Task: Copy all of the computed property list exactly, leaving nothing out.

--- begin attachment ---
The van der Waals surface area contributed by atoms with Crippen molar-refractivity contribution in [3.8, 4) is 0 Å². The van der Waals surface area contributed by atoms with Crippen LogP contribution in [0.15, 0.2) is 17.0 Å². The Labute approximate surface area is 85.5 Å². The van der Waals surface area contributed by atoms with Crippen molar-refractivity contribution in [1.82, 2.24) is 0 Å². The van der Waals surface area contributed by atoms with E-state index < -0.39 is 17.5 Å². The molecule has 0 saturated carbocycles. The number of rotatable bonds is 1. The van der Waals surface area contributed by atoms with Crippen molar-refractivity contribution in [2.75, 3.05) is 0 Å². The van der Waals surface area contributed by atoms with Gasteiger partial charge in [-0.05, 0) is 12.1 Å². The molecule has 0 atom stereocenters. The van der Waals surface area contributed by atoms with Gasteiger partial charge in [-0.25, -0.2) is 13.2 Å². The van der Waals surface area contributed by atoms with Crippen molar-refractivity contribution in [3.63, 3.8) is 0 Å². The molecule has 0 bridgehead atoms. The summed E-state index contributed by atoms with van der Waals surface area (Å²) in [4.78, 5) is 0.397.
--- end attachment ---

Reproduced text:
The van der Waals surface area contributed by atoms with Crippen molar-refractivity contribution in [3.8, 4) is 0 Å². The van der Waals surface area contributed by atoms with Crippen LogP contribution in [0.15, 0.2) is 17.0 Å². The Labute approximate surface area is 85.5 Å². The van der Waals surface area contributed by atoms with Crippen molar-refractivity contribution in [1.82, 2.24) is 0 Å². The van der Waals surface area contributed by atoms with E-state index < -0.39 is 17.5 Å². The molecule has 0 saturated carbocycles. The number of rotatable bonds is 1. The van der Waals surface area contributed by atoms with Crippen molar-refractivity contribution in [2.75, 3.05) is 0 Å². The van der Waals surface area contributed by atoms with Gasteiger partial charge in [-0.05, 0) is 12.1 Å². The molecule has 0 atom stereocenters. The van der Waals surface area contributed by atoms with Gasteiger partial charge in [-0.25, -0.2) is 13.2 Å². The van der Waals surface area contributed by atoms with Crippen molar-refractivity contribution in [3.63, 3.8) is 0 Å². The molecule has 0 bridgehead atoms. The summed E-state index contributed by atoms with van der Waals surface area (Å²) in [4.78, 5) is 0.397.